Great Lake & Great Birds

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It is close to 11 am. February weather is just pleasant. We park our car at one side of the Great Ana Sagar lake of Ajmer, in Rajasthan. This part of lake side is known at Chowpaaty. Chowpaaty is, these days, synonymous with line-up of scores of vendors of fast food. Probably the vendors come in the afternoon, when the crowd visits the lake  – I can see the road side and part of the pathway is oily, and surrounding show signs of being used to place dishes.

Access to pathway is about 50 metres from where we park, and first thing, even before the Ana Sagar, we come face to face is a massive signage ‘I❤AJMER’. Ek photo to banta hai.

Yes, Ana Sagar is huge. I have seen a similar lake in Indore few months back. In fact, many towns have such lakes. A random thought come to my mind – the Sagar may be a century old? Later I learn, this is a historical site, not 1 but almost 9 century old – It has been ‘built by Arnoraja (alias Ana), the grandfather of Prithviraj Chauhan, in 1135 -1150 AD. Baradaris (pavilions) were built by Shahjahan in 1637 and later Daulat Bagh Gardens by Jehangir.’

Our main reason of coming here has been to see some interesting bird species and large flocks. We see some coots and gulls swimming around.

Coots are common and the species is also called Common Coot (Fulica atra). I remember, for your information in case you do not know, Coots are peculiar in some ways – it does not hide away and can be seen easily; Coots attack their own hatchlings as they are too many (up to 9) and they are unable to feed all! Another thing of interest is that Coot has a white shield-like conspicuous mark on forehead, which in the specimen here, is continuation of same white colour beak. This featherless shield has given rise to the saying ‘as bald as a coot’!

Gulls too wherever found are common and easily seen. They do not mind being fed by human beings and in some areas they would even steal from man. In Mumbai, including at the Gateway of India, morning walkers and tourists feed them. An odd tourist may even dare to pick the bird and take selfie!

I find it difficult to make out the species – Black-headed Gull (Larus ridibundus) or  Brown-headed Gull  (Larus brunnicephalus)? These are the ones commonly found. These cannot be some uncommon species e.g. Common Gull (Mew) Gull, Yellow Legged Gull, Sooty Gull…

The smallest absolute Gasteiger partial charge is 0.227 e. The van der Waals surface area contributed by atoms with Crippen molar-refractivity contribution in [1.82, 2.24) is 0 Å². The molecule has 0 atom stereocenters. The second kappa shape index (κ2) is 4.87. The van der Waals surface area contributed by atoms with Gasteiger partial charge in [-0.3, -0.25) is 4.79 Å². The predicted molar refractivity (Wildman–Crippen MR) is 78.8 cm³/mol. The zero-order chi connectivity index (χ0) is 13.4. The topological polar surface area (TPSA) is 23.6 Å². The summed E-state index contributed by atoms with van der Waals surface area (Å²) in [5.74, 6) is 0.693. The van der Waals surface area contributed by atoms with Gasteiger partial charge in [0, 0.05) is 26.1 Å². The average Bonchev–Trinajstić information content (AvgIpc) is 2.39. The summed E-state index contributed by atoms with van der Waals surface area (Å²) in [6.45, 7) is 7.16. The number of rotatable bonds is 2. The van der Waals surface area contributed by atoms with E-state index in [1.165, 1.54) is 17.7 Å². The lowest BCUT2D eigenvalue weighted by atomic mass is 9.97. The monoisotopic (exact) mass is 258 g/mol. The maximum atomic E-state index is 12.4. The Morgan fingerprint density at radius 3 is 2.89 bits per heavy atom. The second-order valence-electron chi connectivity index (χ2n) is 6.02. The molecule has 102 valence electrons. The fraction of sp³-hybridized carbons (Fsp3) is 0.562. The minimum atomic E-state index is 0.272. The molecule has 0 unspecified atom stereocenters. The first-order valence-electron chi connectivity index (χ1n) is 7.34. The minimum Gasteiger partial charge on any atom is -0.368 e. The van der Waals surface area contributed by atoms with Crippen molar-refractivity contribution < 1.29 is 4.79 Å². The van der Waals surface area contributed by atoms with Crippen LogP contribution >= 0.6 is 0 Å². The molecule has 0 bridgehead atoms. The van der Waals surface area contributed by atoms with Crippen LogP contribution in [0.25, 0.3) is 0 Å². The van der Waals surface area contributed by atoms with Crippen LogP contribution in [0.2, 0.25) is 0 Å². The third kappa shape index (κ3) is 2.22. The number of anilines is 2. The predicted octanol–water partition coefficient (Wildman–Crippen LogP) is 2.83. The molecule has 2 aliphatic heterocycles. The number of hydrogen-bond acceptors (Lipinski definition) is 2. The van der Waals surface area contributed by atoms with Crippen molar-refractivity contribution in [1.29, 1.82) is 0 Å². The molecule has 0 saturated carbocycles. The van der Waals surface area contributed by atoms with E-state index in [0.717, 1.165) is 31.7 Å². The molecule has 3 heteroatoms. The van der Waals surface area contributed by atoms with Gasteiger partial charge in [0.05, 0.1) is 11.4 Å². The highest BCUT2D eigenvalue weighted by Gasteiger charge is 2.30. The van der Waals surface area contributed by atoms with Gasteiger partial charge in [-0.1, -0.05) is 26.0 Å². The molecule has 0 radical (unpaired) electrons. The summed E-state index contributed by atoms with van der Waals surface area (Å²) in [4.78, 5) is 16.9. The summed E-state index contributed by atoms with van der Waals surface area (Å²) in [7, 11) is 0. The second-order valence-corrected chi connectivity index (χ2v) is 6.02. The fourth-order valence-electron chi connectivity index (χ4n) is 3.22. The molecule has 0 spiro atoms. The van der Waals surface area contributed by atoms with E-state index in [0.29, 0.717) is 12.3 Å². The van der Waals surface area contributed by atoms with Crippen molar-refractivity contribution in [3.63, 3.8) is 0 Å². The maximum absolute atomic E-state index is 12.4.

The problem is that adults of both in winter are ‘superficially similar when at rest, with pale grey upper parts, dark primaries, a red bill with a dark tip of variable size, and dusky markings on the ear coverts and to a varying extent around and over the eye.’  One may think it will be easier to identify the bird with brown or black hood but the fact is that even the black headed gull has actually dark brown hood’!

Later at home, I go through literature and my photos and zero in on Black Headed Gull – Lesser grey, darker eyes, less stout bill (in comparison to Brown Headed Gull).

I look around to find other interesting things about the place. There is haze over and around the lake – it can be pollution! There is a featureless island in the middle of the lake. There are some boats sailing. There are scattered Aravalli hills and hillocks. I can see outside the lake there are layers and layers of houses and markets even though the lake is supposed to be on the outskirts of Ajmer. There are people and people. There are vehicles and vehicles. Lake water seems dirty.

Nothing looks really beautiful, natural, attractive or extraordinary. It has been only 15-20 minutes and we decide to leave. But we cannot. Our car says, ‘Nothing doing, you have parked me at chowpaaty and I will not leave without some snacks.’ Jokes apart, it is just not starting. We arrange for a mechanic who takes the car to a service station and we spend two hours at the workshop instead of site seeing!

We start back around 2.00 in the afternoon. Our next destination is Pushkar, just 20-25 odd kilometres from here. Oh my god, we are passing by Ana Sagar,   ‘I❤AJMER’, chowpaaty and all that again. I feel like closing my eyes.

But it turns out the other way. As we take a turn around the lake on the road towards Pushkar, the area is much more peaceful, the lakeside has been beautified with rows of green belts and plants. Suitable walkway along with ample sitting arrangement can be seen.

“Hey Sunayan Bhai, stop! What a sight!” I shout. There are scores of pelicans on two artificial mounds and an immersed small building, and several birds swimming and perched here and there – pond heron, grey heron, large egret, black headed gull, white-breasted kingfisher…

Pelicans are so conspicuous that you are bound to notice – massive white birds with huge beak and very very conspicuous gular pouch fluttering in the wind.  Off hand, I get the impression, ‘this is Rosy Pelican’. I take photographs, I make some mental notes. It has pinkish face and legs, enormous pink and yellow bill, and a dull pale-yellow gular pouch. Plumage is largely white. I make sure the identification is correct. What I did not know that this species is mainly called Great White Pelican.

Though anybody can see Great Pelican is a large bird which also flies but you will be amazed to read the measurements – 1.4 m to 1.8 m (55 to 71 in) in length with a 0.29 m to 0.47 m (11.4 to 18.5 in) beak. The wingspan measures 2.26 m to 3.6 m (7.41 to 11.81 ft) and weight 10–11 kg (22–24 lb).